Powell also asserts that his counsel's failure to present additional evidence of his extreme alcohol and substance abuse immediately prior to his crime-when his defense relied primarily on an argument that he was insane due to voluntary intoxication-constitutes ineffective assistance of counsel. However, Powell fails to point to any evidence about the effect of the addition of other substances on his sanity or ability to form a specific intent. To be sure, Powell alleges that his counsel was ineffective for failing to investigate such evidence by, for example, failing to retain a pharmacologist to evaluate the substances Powell allegedly ingested. However, Powell has not alleged nor shown what the result of any such expert testimony would be. Without allegations of any prejudice, we cannot say that Powell's counsel was ineffective in the guilt phase for failing to investigate the scope of Powell's substance abuse.


A. Atkins Claim

Initially, as to Powell's claim that he is sufficiently mentally retarded that Atkins v. Virginia, 536 U.S. 304, 122 S.Ct. 2242, 153 L.Ed.2d 335 (2002), bars his execution, we cannot say that the Rule 32 court's conclusion that Powell failed to allege facts in his Rule 32 petition sufficient to show that he was mentally retarded was contrary to or an unreasonable application of Atkins.5 Instead of establishing a national standard and procedures for determining whether a particular individual is mentally retarded, the Supreme Court in Atkins left to the states “the task of developing appropriate ways to enforce the constitutional restriction” upon the execution of mentally retarded convicts. Id. at 317, 122 S.Ct. 2242. In Alabama, to establish mental retardation a defendant “must have significantly subaverage intellectual functioning (an IQ of 70 or below), and significant or substantial deficits in adaptive behavior. Additionally, these problems must have manifested themselves during the developmental period (i.e., before the defendant reached age 18).” Ex Parte Perkins, 851 So.2d 453, 456 (Ala.2002). More recently the Alabama Supreme Court reaffirmed the definition of mental retardation it identified in Perkins, but also clarified that it is implicit in that definition that the IQ and deficits in adaptive behavior exist not only prior to the age of eighteen but also both at the time of the crime and currently. Smith v. Alabama, --- So.2d ----, ----, 2007 WL 1519869, at *8 (Ala. May 25, 2007).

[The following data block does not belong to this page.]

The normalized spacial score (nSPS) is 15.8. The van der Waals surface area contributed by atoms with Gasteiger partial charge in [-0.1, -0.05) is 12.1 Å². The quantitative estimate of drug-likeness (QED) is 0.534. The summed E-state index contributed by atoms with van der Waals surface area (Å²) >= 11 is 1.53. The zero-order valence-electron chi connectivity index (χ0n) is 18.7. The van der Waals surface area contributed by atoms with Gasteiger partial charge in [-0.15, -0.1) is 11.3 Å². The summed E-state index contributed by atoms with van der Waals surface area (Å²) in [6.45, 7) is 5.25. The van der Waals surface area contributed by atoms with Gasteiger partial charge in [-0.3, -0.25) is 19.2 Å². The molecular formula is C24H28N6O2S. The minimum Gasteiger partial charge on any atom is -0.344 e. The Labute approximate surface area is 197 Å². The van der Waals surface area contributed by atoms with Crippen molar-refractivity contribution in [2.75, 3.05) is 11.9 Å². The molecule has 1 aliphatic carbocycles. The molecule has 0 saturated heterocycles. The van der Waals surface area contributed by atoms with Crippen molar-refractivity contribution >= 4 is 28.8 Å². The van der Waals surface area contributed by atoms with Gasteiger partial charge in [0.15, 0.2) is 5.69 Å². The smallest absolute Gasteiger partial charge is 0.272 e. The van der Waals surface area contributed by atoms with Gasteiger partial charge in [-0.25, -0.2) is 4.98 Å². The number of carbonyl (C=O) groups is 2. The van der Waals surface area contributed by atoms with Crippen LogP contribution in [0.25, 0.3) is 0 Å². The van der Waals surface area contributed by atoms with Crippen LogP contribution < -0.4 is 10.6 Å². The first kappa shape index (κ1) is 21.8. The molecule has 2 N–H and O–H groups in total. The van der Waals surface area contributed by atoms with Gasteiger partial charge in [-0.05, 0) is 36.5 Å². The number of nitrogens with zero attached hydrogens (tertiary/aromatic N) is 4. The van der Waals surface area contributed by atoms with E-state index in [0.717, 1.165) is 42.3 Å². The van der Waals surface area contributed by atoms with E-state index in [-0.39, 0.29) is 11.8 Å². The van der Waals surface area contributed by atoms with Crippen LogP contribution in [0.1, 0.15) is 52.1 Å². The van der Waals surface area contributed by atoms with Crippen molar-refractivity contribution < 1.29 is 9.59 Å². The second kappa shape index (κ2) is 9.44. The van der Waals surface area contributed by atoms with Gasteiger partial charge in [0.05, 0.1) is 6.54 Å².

In his Rule 32 petition, Powell alleged the following fact as the basis for his claim of mental retardation: “Mr. Powell was diagnosed as mildly mentally retarded in the fifth grade by the Lake County, Illinois school system.” However, Powell did not allege in his Rule 32 petition that his IQ was or is 70 or below, which is necessary to support a finding of mental retardation in Alabama. See Perkins, 851 So.2d at 456. Because a finding of mental retardation to sustain an Atkins claim requires both significantly subaverage intellectual functioning and significant deficits in adaptive functioning, Powell has failed to plead facts on which an Atkins claim can be based. Accordingly, we cannot say that the state court's determination of this issue was contrary to or an unreasonable application of Atkins.6

B. Ineffective Assistance of Counsel